Menlo Park "agrees that California is facing a housing affordability crisis; however, this is not the solution."
That sentence summed up a letter the Menlo Park City Council unanimously agreed to send to California Gov. Jerry Brown on June 21. Signed by Mayor Rich Cline, the letter objects to a proposal by Gov. Brown that would force cities across the state to approve affordable housing developments if those proposals meet certain requirements, instead of allowing cities to grant building privileges at their own discretion.
According to Gov. Brown's proposal, new multi-family affordable housing proposals could skip the local review process if they meet city development rules and are being built in an area already zoned for housing.
Any multi-family housing project with 20 percent or more of its units dedicated for lower-income occupants would be eligible, and in areas near public transportation, that number would drop to a minimum of 10 percent of housing units for "low-income" occupants or 5 percent for those who are "very low income."
One of the largest and costliest hurdles for a development evaluation of how it could affect the environment, under the California Environmental Quality Act could be skipped.
Currently, the state's approved budget has $400 million set aside for affordable housing that can't be spent until the affordable housing bill is passed in some form, according to California Finance Department spokesperson H.D. Palmer.
Menlo Park's letter points out two problems the city finds with the legislation: It takes away local power and it doesn't come with sufficient funds.
"Eliminating opportunities for public review of these major development projects goes against the principles of local democracy and public engagement," Mayor Cline writes.
He argues that public hearings help to guarantee that "property rights will not be impacted without due process," even if it "may be frustrating for some developers to address neighborhood concerns about traffic (or) parking."
That process, while painstaking, can lead to buildings that are a better fit with local preferences, he argues.
Furthermore, he says, the bill doesn't address what some in Menlo Park see as a major contributing cause of the affordable housing shortage: a major cut in state and federal funding for affordable housing in the last decade.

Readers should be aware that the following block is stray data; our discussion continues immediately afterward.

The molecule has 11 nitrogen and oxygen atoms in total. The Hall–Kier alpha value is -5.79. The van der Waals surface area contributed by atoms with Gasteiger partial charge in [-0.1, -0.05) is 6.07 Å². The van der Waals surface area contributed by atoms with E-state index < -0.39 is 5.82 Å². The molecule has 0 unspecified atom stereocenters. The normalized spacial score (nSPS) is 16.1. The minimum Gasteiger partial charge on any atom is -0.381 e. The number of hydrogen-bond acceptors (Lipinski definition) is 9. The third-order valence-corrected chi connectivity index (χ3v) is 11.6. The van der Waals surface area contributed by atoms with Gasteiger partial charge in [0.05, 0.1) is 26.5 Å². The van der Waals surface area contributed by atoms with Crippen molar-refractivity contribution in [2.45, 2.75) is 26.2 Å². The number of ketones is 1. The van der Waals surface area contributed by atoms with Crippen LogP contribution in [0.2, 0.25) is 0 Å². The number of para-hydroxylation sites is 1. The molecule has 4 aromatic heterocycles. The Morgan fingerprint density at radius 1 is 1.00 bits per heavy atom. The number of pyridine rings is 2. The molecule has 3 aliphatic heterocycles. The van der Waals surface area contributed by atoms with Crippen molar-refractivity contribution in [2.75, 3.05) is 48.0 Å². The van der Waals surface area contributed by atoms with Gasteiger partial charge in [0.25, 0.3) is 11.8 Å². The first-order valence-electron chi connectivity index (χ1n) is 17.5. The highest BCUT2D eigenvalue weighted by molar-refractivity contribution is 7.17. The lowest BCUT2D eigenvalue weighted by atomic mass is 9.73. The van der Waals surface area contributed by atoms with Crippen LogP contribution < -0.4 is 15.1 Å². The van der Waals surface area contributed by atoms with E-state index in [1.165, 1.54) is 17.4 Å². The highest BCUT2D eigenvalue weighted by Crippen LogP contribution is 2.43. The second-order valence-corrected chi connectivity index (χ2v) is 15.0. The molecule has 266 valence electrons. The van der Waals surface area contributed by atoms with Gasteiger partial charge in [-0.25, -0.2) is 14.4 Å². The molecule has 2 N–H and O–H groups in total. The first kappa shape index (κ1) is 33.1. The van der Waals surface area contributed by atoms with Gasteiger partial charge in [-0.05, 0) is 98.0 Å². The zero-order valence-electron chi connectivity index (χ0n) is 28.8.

According to Menlo Park City Councilwoman Kirsten Keith, the measure would "limit public engagement, design and environmental review over these development projects" while allocating only $400 million statewide to fund affordable housing. Prior to the statewide dissolution of redevelopment agencies in 2011, she said, the state budget for affordable housing was over $1 billion per year. Funding from the last state housing bond measure in 2006 has been completely drained, she said.
Assembly Democrats this year asked to have $1.3 billion in the budget for affordable housing, but only the $400 million was approved.
By contrast, Santa Clara County just put a $950 million affordable housing bond measure on the November ballot.
According to a report by state legislative analyst Mac Taylor, local communities in California, particularly those near the coast, have built too little housing than is optimal at a "state and regional level." One reason for this, the report says, is that in California, cities can often get more tax money and fewer obligations from commercial spaces or hotels than for residential areas, so there is less incentive for building housing.
Another reason, according to the report, is that the local review process which can involve months and even years of public hearings, planning commission and possibly other commission review, and in some cases, an environmental impact report can still conclude with the denial of a project even if it complies with the city's existing general plan and zoning requirements. Residents opposed to developments can take environmental impact review findings to court or seek voter approval by the initiative and referendum processes, thereby blocking projects.
Menlo Park has a checkered history of meeting a state requirement specifying the number of housing units it needs to allow for, through its zoning laws, in the city. It was sued in 2012 by Peninsula Interfaith Action and other affordable-housing agencies when it was learned that the city's housing element had not been updated since 1992. State mandates say it should be updated every seven years.
Its new requirement, according to regionwide planning agencies, should be to have zoning set up to build 505 housing units in the very low-, the low-, and the moderate-income levels by 2022.
In 2015, the city granted permits for 135 affordable housing units, including 90 for very low-income seniors, according to a displacement analysis by Keyser Marston Associates.